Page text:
Ferritin is the main protein that stores iron in the body. The amount of ferritin found in the blood indicates how much iron is stored in the body. If you have low levels of ferritin (ferritin deficiency), it indicates that you do not have enough iron in your body. When there is not enough iron in our body, hemoglobin production is reduced. The main task of hemoglobin is to transport oxygen to all tissues and organs. Eating iron-rich foods and taking iron supplements can help you increase ferritin levels.
A simple blood test is sufficient to determine the level of ferritin in the blood. Normal ferritin levels are 12-300 ng/ml in males and 12-150 ng/ml in females.
Ferritin deficiency is directly related to iron deficiency. Ferritin releases some of its stored iron when blood levels get low, thus maintaining a steady supply of iron. This fills the gap on days when you don’t get enough iron, but if your consumption is consistently low, or you have a medical condition that depletes more iron than normal, your ferritin levels will drop and you’ll be at risk for iron deficiency anemia.
Causes of Low Ferritin
Ferritin deficiency may be caused due to heavy menstrual bleeding, iron deficiency anemia, bleeding in digestive tract organs (such as ulcer bleeding), and problems affecting the absorption of iron.
Bleeding as a result of an open wound or internal bleeding can cause ferritin deficiency. This type of blood loss can usually be seen in traumatic injuries, menstrual bleeding and stomach bleeding. Especially women are more sensitive to iron deficiency during menstruation. Kidney or bladder tumors, peptic ulcer, colorectal cancer, or myoma can also cause bleeding that results in ferritin deficiency. In addition, long-term use of aspirin and the use of anti-inflammatory drugs may cause internal bleeding.
Low Iron Consumption
Diets containing low iron, malnutrition, drinking alcohol and smoking can lead to ferritin deficiency. Although 10-20 mg of iron is taken from various foods daily, the body can only use 1 mg of this amount. For this reason, when you have low levels of iron, you should consume iron-rich foods such as meat, eggs and dairy products. Young people, pregnant women and people who have lost blood should get more iron.
Some digestive system problems can cause malabsorption of iron. Small intestinal diseases, the use of certain medications, and surgical operations can reduce iron absorption and lead to ferritin deficiency.
Symptoms of Low Ferritin
Iron and ferritin deficiency causes the production of red blood cells to decrease. If the level of red blood cells decreases, the energy needed for the body can not be supplied and this leads to chronic fatigue.
Breathlessness and Dizziness
If you have ferritin deficiency, you may have breathlessness, dizziness, and headaches.
The skin appears pale because the red blood cells that give the natural brightness and the pinkish color to the skin are less produced because of iron deficiency due to ferritin deficiency.
Loss of Appetite
Ferritin deficiency causes loss of appetite. Loss of appetite, which leads to malnutrition, can cause headaches, fatigue, and hair and skin to appear unhealthy.
Pica, which is an eating disorder that causes abnormal appetite for chalk or inedible things like ash and mud, can be seen due to ferritin deficiency. After the treatment of ferritin deficiency, such eating disorders cease to exist.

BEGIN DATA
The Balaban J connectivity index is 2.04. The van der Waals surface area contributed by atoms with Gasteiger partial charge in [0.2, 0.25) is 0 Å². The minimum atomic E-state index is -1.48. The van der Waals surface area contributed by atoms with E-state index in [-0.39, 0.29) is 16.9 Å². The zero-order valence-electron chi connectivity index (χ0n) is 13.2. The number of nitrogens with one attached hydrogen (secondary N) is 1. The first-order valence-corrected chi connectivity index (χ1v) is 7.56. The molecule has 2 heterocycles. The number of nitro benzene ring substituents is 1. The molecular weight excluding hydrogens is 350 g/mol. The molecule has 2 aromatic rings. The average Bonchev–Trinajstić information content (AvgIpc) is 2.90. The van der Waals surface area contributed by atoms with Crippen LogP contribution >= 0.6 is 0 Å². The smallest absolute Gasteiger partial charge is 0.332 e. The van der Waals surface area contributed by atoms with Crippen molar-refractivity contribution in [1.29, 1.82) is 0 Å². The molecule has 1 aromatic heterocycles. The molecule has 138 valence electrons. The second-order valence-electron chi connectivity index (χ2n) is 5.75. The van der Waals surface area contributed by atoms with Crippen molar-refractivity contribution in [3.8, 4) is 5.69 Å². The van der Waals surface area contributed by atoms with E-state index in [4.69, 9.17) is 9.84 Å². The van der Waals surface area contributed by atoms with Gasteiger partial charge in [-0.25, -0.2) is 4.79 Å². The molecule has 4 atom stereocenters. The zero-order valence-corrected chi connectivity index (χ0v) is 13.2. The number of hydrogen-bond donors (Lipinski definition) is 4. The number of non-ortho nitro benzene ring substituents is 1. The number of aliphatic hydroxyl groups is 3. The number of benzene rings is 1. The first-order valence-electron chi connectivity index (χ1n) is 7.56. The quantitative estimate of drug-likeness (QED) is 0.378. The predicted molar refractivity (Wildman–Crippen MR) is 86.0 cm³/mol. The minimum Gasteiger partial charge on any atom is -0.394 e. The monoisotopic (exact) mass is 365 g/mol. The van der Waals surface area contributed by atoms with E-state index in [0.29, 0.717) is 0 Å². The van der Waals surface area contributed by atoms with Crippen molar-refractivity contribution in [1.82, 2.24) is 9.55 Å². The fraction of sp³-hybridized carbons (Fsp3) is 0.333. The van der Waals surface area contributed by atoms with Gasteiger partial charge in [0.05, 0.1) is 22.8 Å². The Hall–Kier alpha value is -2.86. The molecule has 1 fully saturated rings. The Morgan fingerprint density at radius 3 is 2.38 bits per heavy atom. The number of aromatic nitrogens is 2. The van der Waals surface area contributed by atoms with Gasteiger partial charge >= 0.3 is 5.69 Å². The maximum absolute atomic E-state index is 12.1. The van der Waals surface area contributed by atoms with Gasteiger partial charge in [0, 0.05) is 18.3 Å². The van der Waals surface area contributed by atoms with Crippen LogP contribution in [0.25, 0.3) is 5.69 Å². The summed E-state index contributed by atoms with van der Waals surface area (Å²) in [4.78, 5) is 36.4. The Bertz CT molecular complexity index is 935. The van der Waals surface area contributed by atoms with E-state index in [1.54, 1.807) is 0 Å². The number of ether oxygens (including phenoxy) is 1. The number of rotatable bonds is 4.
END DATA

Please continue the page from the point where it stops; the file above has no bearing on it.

How to Increase Ferritin Levels
1. Iron Rich Foods
Eating a variety of foods from all food groups can prevent ferritin deficiency. Some good iron-rich foods are liver, red meat, shrimp, tofu, spinach, almonds, dates, lentils, fortified breakfast cereals, almonds, oysters and asparagus.
Choosing the right kind of iron from foods is important if you want to increase your ferritin levels. Heme iron from meats such as fish, poultry and beef, is absorbed two or three times better than the type of iron found in plants. Beans, spinach and soy contain iron, but these plant foods provide non-heme iron that is absorbed less efficiently by the body.
2. Vitamin C
In order to increase ferritin levels, you should consume enough vitamin C, because iron can’t be fully absorbed by the body without the help of vitamin C.
- Eat foods rich in vitamin C like papaya, oranges, lemon, grapefruit, bell peppers, broccoli, tomatoes and spinach.
- You can also take vitamin C supplements after consulting your doctor.
3. Avoid Iron Blockers
If you have a low ferritin level, you must avoid eating foods that can block your body’s ability to absorb iron. Iron-blocking foods include tea, coffee, colas, beer, wine and calcium rich foods like dairy products.
- Over-the-counter antacids and calcium supplements have also iron-blocking properties.
4. Iron Supplements
If your ferritin levels are very low, talk to your doctor about taking iron supplements. Your doctor can prescribe iron tablets to help increase your iron levels quickly. These are commonly taken on an empty stomach each day with vitamin C, because it improves absorption.
- Choose a supplement that contains ferrous iron, which is easier for your body to absorb.
- Iron supplements often cause constipation, so your doctor may recommend a stool softener. You may also notice that your stool is darker, even black. This is a harmless side effect.
5. Check Other Causes
Certain medications and other underlying conditions can decrease iron absorption and lead to low ferritin. Some of these are:
- Common medications such as contraceptives and antibiotics
- Gluten intolerance, inflammatory bowel disease and irritable bowel syndrome
- Surgeries such as gastric bypass and bowel resection
Talk to your doctor if you have any of these conditions or have had any surgical procedures on your stomach or intestines.